These all impact how your skin behaves, how it looks and how it feels.  To have great skin, you must address all these things.  All stress causes inflammation in the body and most skin issues, acne, psoriasis, etc. are caused by inflammation.  So, if your skin can better respond to these stressors, the less stress it will be and the less stressed your skin will look and feel.  That is the reason we love adaptogens and think they are incredibly beneficial in skin care.  We also love clean ingredients and think those are important too. If you want to learn more about clean skin care, click here

 

When looking for products, think about which products have the longest contact with your skin’s dermis.  Moistures sit on your skin and can provide your skin with a protective barrier.  Protecting your skin from environments while nurturing your skin underneath.  How do you nurture your skin underneath? 

 

Look for a moisturizer with adaptogens, nourishing oils like grapeseed oil, ideally humectants like glycerin and ideally, choose a moisturizer with additional antioxidants, like vitamin e, berry extracts, vitamin c or super foods like kale.  You can never have enough antioxidants; they are our best defense (other than sunscreen) against the free radicals that cause aging.  To read more about adaptogen moisturizer, click here .

 

Another great skin care product to consider are serums.  Serums are concentrated formulas usually in liquid form.  They are easy to apply and generally absorb quickly. When shopping for serums, look at the ingredients list.  You should so this for all products you buy.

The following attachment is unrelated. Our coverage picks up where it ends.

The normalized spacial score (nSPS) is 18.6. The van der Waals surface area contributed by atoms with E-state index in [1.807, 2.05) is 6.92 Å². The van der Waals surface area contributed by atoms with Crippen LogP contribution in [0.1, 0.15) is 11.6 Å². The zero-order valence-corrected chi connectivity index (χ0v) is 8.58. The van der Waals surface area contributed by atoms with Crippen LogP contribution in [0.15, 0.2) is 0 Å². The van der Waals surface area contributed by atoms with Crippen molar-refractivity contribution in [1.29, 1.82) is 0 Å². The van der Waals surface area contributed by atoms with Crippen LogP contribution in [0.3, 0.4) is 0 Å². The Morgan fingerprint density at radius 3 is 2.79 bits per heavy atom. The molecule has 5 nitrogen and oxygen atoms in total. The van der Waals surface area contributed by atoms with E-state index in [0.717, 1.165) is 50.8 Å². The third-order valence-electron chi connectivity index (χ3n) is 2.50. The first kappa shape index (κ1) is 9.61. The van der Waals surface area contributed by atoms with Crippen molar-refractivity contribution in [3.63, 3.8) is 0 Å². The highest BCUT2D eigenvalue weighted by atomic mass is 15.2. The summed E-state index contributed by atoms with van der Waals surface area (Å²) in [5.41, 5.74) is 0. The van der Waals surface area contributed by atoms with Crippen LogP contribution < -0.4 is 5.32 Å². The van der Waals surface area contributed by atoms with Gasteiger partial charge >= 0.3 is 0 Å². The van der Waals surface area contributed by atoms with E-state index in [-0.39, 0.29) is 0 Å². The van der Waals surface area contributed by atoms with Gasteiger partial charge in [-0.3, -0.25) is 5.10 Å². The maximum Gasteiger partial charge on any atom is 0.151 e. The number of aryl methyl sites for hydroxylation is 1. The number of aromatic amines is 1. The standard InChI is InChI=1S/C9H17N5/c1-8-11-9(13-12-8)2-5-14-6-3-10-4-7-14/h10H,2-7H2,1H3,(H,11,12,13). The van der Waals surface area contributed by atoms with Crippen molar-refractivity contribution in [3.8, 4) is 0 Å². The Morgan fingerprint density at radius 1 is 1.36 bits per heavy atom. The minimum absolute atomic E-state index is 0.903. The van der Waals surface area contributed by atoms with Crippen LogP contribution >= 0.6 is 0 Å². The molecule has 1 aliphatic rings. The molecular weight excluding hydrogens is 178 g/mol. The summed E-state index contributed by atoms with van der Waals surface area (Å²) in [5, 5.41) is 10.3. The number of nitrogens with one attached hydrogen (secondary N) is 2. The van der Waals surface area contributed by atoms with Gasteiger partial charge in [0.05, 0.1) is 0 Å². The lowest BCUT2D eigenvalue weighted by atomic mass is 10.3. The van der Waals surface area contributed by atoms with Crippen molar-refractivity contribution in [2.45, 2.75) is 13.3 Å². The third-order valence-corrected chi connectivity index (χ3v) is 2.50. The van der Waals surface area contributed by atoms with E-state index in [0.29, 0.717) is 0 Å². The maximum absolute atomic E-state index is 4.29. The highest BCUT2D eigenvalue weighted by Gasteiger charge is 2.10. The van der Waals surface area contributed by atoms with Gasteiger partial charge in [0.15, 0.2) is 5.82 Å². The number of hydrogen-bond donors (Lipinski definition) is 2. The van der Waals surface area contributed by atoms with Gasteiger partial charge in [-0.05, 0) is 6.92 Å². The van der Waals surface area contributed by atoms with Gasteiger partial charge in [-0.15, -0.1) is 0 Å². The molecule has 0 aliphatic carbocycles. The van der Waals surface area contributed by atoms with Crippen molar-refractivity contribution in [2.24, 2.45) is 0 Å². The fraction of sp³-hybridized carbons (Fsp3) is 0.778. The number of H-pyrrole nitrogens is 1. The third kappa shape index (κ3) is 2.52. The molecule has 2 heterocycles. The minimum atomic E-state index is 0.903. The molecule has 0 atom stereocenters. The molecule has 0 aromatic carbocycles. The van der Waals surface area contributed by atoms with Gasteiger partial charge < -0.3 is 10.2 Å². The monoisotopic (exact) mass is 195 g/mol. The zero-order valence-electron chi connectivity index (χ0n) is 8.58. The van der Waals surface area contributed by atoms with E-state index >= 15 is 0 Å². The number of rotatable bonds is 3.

Look closely at the ingredients list and make sure you see adaptogens (shitake, reishi, gotu kola, licorice, green tea, ashwagandha) and look for nourishing ingredients like glycerin, vitamin e and aloe vera.  Great ingredients make great products.  Be sure to always apply your serum on

clean skin before your moisture. Of course, above all else, be sure to always apply sunscreen in the morning before you go outside. 

Follow these steps when shopping for your next skin care products and you will be sure to get products that improve the look, feel and condition of your skin.

 

References:

https://www.stylecraze.com/articles/amazing-benefits-of-shiitake-mushrooms-for-skin-and-health/

https://coveteur.com/2020/08/03/mushrooms-skincare-benefits/

https://en.wikipedia.org/wiki/Shiitake

https://www.bonappetit.com/story/jeong-kwan-temple-chef.

https://draxe.com/nutrition/shiitake-mushrooms/

https://pubmed.ncbi.nlm.nih.gov/23557365/

https://www.byrdie.com/reishi-mushrooms-for-skin-health-5024871